How to photograph wildlife: Kenya a country in East Africa is known for its incredible bio- diversity and one of the world’s most exciting wildlife destinations. It is known for its wildlife with the famous ones being Lions ,leopards, Zebras, Buffaloes, Giraffes, Elephants, Rhinoceros Hippos and much more. There are around 25,000 species of animals and 7,000 species of plants that have been recorded so far in Kenya ,with 2,000 fungi and Bacteria. Kenya apart from being home to the Big five animals is also home to a good number of gazelles,  impalas, antelope, Zebras, Wildebeest, waterbucks, among others.The Big cats are Cheetahs, with its smaller cats being serval, civets and caracal. The Kenyan primates include Olive, Yellow baboons, colobus, vervet, and golden monkeys.

There is no better way to capture Kenya’s bio- diversity than photography, photography guarantees a memory safari. This article will provide you with the simple step to follow for a quality wildlife photography.

Know you Camera.

The first step for a good photo is to know the type of camera you’re using. This is the first simple step to do before leaving for a safari trip or wildlife filled getaways of Kenya. Ensure that you read your camera manual from front to back and also ensure that you can manage it in manual settings ,do not depend on its auto set ups only. Spend enough time learning about your Camera’s buttons and all it functions. Today most Camera models come with programmed technology that work in your favour but it is very important to learn the basics of how it functions.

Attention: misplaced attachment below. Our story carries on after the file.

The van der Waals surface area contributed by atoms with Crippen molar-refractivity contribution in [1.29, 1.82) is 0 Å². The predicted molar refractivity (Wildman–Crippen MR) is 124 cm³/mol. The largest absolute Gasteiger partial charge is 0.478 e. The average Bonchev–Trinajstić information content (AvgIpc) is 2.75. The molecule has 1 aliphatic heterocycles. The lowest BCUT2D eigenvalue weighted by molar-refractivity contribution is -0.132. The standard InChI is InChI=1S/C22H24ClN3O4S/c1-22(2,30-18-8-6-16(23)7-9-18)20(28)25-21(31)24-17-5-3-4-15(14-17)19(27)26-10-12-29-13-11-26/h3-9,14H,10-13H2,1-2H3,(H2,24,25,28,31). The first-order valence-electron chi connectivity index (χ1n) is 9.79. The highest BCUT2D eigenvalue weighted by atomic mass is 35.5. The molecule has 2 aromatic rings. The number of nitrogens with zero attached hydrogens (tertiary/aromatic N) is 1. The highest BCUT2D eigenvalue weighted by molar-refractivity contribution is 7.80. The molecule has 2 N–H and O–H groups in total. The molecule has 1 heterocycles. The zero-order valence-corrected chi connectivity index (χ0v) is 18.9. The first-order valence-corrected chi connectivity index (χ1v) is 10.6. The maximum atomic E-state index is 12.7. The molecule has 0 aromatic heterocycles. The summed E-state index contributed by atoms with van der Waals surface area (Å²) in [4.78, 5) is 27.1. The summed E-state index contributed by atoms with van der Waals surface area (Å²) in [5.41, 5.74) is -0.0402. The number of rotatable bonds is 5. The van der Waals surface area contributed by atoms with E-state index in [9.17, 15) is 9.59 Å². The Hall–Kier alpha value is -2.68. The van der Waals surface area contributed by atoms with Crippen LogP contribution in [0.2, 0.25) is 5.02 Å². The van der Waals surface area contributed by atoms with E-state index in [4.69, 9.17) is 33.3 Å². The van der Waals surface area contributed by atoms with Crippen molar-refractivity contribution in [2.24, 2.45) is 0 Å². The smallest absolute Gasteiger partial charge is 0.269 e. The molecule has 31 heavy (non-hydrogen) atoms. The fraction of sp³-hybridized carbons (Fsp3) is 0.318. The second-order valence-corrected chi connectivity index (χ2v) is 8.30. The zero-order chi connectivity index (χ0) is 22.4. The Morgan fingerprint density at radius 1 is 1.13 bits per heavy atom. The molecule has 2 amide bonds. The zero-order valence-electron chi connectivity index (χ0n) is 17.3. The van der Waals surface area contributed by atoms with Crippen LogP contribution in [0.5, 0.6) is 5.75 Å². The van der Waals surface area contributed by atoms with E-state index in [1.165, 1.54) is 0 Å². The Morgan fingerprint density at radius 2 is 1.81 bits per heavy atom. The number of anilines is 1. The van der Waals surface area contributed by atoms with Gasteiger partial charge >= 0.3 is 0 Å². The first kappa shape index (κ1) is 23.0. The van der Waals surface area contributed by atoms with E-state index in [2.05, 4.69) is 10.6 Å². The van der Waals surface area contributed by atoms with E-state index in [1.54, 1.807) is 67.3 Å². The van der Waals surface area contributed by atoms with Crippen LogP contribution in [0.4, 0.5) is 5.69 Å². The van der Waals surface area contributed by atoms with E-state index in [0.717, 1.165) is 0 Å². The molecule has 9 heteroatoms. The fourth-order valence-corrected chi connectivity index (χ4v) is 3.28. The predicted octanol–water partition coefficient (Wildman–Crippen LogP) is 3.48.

The next step is to learn about the light triangle, in photography this is the exposure triangle which is the relationship between shutter speed ,ISO and aperture. Find out how to balance these using the manual mode. On a Kenya safari tour ,you’ll need to master these to be able to master these to achieve clarity and exposure to be able to control the depth of the field. In photography, while you can’t be able to control your environment, but it is possible to control the output by learning how to adapt these three controls to be in good shape. To those who are very new or beginners ,take a beginner’s photography course or speak to your local camera shop before you start your safari tour because shooting using manual can be challenging.

To those who are not comfortable shooting manually, use the DSLR camera which is designed to shoot in program, aperture, or shutter modes which are semi-automated and can produce good results when used correctly. But do not be scared by the manual modes, because with some practise you’ll be able to control the settings for a perfect special shot that is entirely yours.

Ensure that you do as much practice shooting as possible before your safari trip. Take your camera out and shoot as much as possible to get comfortable with all its settings and understanding various elements your environment can present at different times such as harsh or scant lighting.

Get the right camera and lenses

It is recommended that you use a good quality full frame DSLR or a mirror less camera. For those in your first safari, you might not be ready to invest in or be able to decide on one camera, renting your a camera might be better for you. A full- frame photo sensor or a digital sensor which is similar to the size of classic 35mm cameras, is suitable as opposed to a crop sensor that produces a tighter field of view. This is very good for low- lighted conditions and perfect for night shots, you don’t have to worry when capturing leopards, hyenas ,Hippos and lions after dark.